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Wednesday 20 November 2019
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Robbery at Carrera

Debbie Jacob
Debbie Jacob

IT WAS SHOCK and awe when debaters from Carrera Convict Prison clashed with debaters from Maximum Security Prison (MSP) last Monday. The heated debate over whether children should be tried as adults in our nation’s courts enthralled guests gathered under a sprawling peepal tree at Carrera. A view of the ocean and the smell of Carrera’s signature fish broth wafted through the ocean breeze.

A solid, emotionally-charged argument admirably delivered by Carrera’s opening debater Kenneth Alexander grabbed the audience’s attention.

“Gone are the days when children act as children. Do you think the victims of rape or murder care if the suspect is 15 or 51?” Alexander asked.

MSP appeared uncomfortable in their long-sleeved red shirts, black vests, black pants and black ties. Meanwhile Carrera captain Aaron Charles beamed a proud smile at his debaters dressed casually and comfortably in purple polo shirts. “Win or lose,” he had said before the debate, “we are going down fighting.”

Using the same jargon and same format he has used since last year’s debates, MSP’s opener Arnold Ramlogan outlined his team’s strategy in his radio-perfect baritone voice. The judges’ score would later award Ramlogan 394 points for his delivery, beating Alexander’s 392 points in the opening round.

In the question and answer segment, Carrera’s Hassan Hussein asked pointed questions in an authoritative, respectful and engaging manner.

“So do you mean to tell me if someone is 17 years old and commits a murder, he should not be considered an adult until the next day when he turns 18?” Hussein asked MSP’s Prem Badree, who fielded questions with his usual knack for skirting the issue.

Hussein’s pointed questions sparked more audience support for Carrera. Once again the judges failed to take note. In the end, they would award Badree 386 points to Hussein’s 382 points.

Without knowing the judges’ scores so far the audience, visibly stirred by Carrera’s performances, could barely contain their excitement. Then came the shocker.

MSP replaced Ishmael Khan, their confident and effective questioner from the preliminary round. Khan had delivered dignified, thought-provoking questions, but MSP substituted Ako Patrick, who viciously and shamelessly bullied Steve Lyder, Carrera’s debater in charge of answering questions. Patrick cut off all of Lyder’s attempts to answer questions, then accused him of not answering any questions.

At one point Lyder turned to the judges and said, “Am I not allowed to answer questions?” When he tried to use a Bible verse to answer Patrick’s question, Lyder was cut off in mid-sentence. “You’re not answering me,” Patrick accused.

“I’m trying to use the Bible verse to answer the question,” Lyder said.

The audience gasped and grumbled. Judges shook their heads and then, in a puzzling and shocking move, awarded Patrick 396 points, putting him in fourth position at the end of the debate. They demoted Lyder to last position with 328 points. Later, the judges would heavily criticise MSP for their bullying tactics.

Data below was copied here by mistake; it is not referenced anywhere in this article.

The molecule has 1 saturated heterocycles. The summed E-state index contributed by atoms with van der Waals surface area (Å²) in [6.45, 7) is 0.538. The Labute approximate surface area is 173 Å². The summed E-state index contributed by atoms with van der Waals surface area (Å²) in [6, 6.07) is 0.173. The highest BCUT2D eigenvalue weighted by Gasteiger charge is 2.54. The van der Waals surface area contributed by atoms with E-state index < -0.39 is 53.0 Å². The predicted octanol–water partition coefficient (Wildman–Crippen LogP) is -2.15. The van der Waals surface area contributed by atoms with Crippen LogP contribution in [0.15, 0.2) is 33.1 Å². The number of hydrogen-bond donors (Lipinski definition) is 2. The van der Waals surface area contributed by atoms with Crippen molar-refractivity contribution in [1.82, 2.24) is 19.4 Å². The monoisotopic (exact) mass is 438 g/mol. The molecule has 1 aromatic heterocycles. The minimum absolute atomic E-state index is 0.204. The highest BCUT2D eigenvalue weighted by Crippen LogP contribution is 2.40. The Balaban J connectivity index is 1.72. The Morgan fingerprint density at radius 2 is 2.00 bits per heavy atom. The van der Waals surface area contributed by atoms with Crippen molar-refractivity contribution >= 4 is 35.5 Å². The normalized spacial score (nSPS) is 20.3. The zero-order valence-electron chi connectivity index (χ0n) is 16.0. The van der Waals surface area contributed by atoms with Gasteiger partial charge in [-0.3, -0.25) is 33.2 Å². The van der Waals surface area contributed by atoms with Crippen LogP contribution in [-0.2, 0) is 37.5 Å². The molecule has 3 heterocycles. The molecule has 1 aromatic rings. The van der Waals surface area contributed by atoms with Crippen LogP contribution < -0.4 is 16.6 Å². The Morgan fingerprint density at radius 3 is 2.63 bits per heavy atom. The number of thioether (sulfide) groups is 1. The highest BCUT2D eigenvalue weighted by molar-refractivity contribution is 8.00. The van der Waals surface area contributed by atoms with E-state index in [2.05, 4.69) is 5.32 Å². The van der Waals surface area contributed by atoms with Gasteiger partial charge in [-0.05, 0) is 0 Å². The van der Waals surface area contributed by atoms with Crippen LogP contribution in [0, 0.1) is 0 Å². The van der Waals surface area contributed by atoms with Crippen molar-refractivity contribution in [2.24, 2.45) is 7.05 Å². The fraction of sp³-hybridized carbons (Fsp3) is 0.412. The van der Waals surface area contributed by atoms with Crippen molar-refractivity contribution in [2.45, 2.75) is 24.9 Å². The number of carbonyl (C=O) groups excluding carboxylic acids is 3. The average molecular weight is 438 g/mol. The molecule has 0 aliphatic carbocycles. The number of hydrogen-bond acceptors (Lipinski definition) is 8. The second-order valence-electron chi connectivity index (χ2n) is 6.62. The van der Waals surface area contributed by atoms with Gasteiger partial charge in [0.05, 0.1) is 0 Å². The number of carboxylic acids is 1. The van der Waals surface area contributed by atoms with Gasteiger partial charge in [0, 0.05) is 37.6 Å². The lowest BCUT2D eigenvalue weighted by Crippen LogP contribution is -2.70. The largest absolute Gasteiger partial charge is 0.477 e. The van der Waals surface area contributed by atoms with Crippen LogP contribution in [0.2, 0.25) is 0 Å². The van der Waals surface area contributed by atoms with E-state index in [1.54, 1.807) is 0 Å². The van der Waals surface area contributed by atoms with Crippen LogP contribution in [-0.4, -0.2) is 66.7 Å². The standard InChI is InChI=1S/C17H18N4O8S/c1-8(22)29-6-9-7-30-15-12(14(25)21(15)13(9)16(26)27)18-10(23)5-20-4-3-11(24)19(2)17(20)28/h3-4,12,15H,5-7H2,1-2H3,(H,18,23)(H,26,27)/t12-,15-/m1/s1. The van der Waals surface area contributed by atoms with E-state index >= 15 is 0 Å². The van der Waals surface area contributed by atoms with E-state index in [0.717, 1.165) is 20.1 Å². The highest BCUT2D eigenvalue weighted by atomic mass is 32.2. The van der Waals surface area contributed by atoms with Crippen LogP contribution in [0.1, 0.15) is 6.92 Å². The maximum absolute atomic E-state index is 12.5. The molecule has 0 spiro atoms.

The best was yet to come. With clear, impeccable diction, Carrera’s Aaron Charles delivered a brilliantly constructed rebuttal that poked holes in MSP’s position. He lifted the crowd’s enthusiasm to new heights. Carrera, an underdog going into the debate, now had everyone’s support.

MSP’s Khamraj Sahadeo delivered his signature, authoritative rebuttal, most of which was constructed on the spot. Sahadeo always proves to be a charismatic debater; a class act. Clear, concise organisation defined his presentation. The audience wholeheartedly approved. Sahadeo’s delivery earned him a third-place score of 406.

Carrera’s closer Wayne Garcia finished strong saying, “We now have to make the decision to save our nation. We must demonstrate if you do adult crime, you must do the time.”

He proved to be the only person in the debates to ever use well-timed pauses to stress points. His tactic proved refreshing. In a desperate rush to get all their points in, debaters always construct sentences that collide with one another.

MSP’s Kester Benjamin discredited Carrera’s team by pointing out their mistake of saying juveniles were not children. He wracked up points even though his argument, which included a Stevie Wonder quote and the usual MSP jargon about their “team’s mantra,” often seemed disjointed. The judges awarded both Charles and Benjamin a tie for first place with 416 points.

In the end, the judges, who chastised MSP debaters for their overconfidence that now borders on arrogance and their bullying tactics, shocked everyone by rewarding MSP with 600 points. Carrera earned 470 points. For the stunned audience, the results felt like robbery at Carrera.

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